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The title pretty much sums it up - but let me give a little bit of background first.

In the p-local stable homotopy category (basically one localizes away the torsion spectra which are not p-torsion) the Morava K-theories are a non-negative integer indexed family of spectra (morally they are residue objects or "homological fibre functors") which classify the thick subcategories of SH^{(fin)_p the p-local stable homotopy category of finite spectra. This classification assigns to each p-local finite spectrum a type (namely the smallest thick subcategory it occurs in).

As far as I know the only definitions of type are directly in this way via the Morava K-theories or in terms of periodic self maps which are still really in terms of Morava K-theory.

Is there a more "constructive" definition of type? For instance can one determine the type of a p-local finite spectrum in terms of how bad the obstruction to it generating the whole of SH^{(fin}}_p is? Really I would be happy with any answer which was somewhat more constructive or to find out that the question is open/ridiculous.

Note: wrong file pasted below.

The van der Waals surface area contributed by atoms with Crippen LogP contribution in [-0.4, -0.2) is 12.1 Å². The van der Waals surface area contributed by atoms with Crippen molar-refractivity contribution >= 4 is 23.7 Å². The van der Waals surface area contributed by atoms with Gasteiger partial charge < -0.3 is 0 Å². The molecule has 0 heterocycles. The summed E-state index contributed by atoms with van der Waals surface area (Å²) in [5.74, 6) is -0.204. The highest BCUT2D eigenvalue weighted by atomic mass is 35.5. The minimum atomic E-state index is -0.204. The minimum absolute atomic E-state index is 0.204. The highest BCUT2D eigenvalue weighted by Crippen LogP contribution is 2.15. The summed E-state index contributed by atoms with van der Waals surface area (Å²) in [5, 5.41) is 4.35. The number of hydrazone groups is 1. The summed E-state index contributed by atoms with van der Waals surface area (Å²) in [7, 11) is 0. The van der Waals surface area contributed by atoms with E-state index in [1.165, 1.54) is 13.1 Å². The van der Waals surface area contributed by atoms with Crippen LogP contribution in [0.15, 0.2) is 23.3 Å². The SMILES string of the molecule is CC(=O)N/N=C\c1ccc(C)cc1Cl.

Now let me explain somewhat the motivation for this question and how it came about. One can view the Morava K-theories (as I mentioned above) as residue objects/homological fibre functors (the term homological fibre functor has less algebraic geometry bias and sounds cooler) in the sense that their behaviour is analogous to residue fields of points in the derived category of quasi-coherent modules on a scheme (to be safe one should really take the derived category of O_X-modules with quasi-coherent cohomology) and with \kappa-modules in modular representation theory. Namely they all give tensor functors to some flavour of graded vector space category which classify thick subcategories.

The mod n Moore spectra are `Koszul objects' which we want to view as analogues of the usual Koszul complexes on a scheme and of Carlson modules in modular rep theory. In other words a Koszul object is a cone on some (possibly graded and maybe also twisted) element of the endomorphism ring of the tensor unit of our category.